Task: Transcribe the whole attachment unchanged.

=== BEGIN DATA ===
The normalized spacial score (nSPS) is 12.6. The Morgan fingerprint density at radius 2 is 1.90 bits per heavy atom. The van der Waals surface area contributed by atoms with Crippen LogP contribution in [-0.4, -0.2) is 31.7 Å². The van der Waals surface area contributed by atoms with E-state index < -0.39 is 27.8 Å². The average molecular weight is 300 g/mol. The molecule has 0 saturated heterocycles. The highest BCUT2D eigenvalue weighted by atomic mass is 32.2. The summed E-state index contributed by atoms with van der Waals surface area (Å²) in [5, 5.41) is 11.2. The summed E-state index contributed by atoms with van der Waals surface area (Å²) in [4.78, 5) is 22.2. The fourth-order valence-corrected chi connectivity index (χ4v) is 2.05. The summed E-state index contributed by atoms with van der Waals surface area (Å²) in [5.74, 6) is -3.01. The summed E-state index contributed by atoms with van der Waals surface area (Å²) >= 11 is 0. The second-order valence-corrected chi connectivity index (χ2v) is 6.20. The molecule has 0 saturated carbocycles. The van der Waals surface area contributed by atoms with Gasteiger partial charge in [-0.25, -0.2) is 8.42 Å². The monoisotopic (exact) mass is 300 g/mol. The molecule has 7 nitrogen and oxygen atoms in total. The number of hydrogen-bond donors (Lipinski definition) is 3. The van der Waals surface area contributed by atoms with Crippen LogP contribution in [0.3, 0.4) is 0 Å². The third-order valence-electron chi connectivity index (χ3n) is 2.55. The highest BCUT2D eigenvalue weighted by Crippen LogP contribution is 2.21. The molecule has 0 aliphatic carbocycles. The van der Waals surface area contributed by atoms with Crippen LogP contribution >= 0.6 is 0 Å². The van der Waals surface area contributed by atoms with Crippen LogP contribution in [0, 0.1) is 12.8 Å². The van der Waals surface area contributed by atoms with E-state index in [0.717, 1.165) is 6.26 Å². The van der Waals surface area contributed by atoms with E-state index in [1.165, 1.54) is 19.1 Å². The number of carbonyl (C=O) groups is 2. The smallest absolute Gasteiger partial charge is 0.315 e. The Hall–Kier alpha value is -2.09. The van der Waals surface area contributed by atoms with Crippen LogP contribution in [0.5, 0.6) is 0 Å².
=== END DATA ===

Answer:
The normalized spacial score (nSPS) is 12.6. The Morgan fingerprint density at radius 2 is 1.90 bits per heavy atom. The van der Waals surface area contributed by atoms with Crippen LogP contribution in [-0.4, -0.2) is 31.7 Å². The van der Waals surface area contributed by atoms with E-state index < -0.39 is 27.8 Å². The average molecular weight is 300 g/mol. The molecule has 0 saturated heterocycles. The highest BCUT2D eigenvalue weighted by atomic mass is 32.2. The summed E-state index contributed by atoms with van der Waals surface area (Å²) in [5, 5.41) is 11.2. The summed E-state index contributed by atoms with van der Waals surface area (Å²) in [4.78, 5) is 22.2. The fourth-order valence-corrected chi connectivity index (χ4v) is 2.05. The summed E-state index contributed by atoms with van der Waals surface area (Å²) in [5.74, 6) is -3.01. The summed E-state index contributed by atoms with van der Waals surface area (Å²) >= 11 is 0. The second-order valence-corrected chi connectivity index (χ2v) is 6.20. The molecule has 0 saturated carbocycles. The van der Waals surface area contributed by atoms with Gasteiger partial charge in [-0.25, -0.2) is 8.42 Å². The monoisotopic (exact) mass is 300 g/mol. The molecule has 7 nitrogen and oxygen atoms in total. The number of hydrogen-bond donors (Lipinski definition) is 3. The van der Waals surface area contributed by atoms with Crippen LogP contribution in [0.3, 0.4) is 0 Å². The third-order valence-electron chi connectivity index (χ3n) is 2.55. The highest BCUT2D eigenvalue weighted by Crippen LogP contribution is 2.21. The molecule has 0 aliphatic carbocycles. The van der Waals surface area contributed by atoms with Crippen LogP contribution >= 0.6 is 0 Å². The van der Waals surface area contributed by atoms with Crippen LogP contribution in [0, 0.1) is 12.8 Å². The van der Waals surface area contributed by atoms with E-state index in [0.717, 1.165) is 6.26 Å². The van der Waals surface area contributed by atoms with E-state index in [1.165, 1.54) is 19.1 Å². The number of carbonyl (C=O) groups is 2. The smallest absolute Gasteiger partial charge is 0.315 e. The Hall–Kier alpha value is -2.09. The van der Waals surface area contributed by atoms with Crippen LogP contribution in [0.5, 0.6) is 0 Å².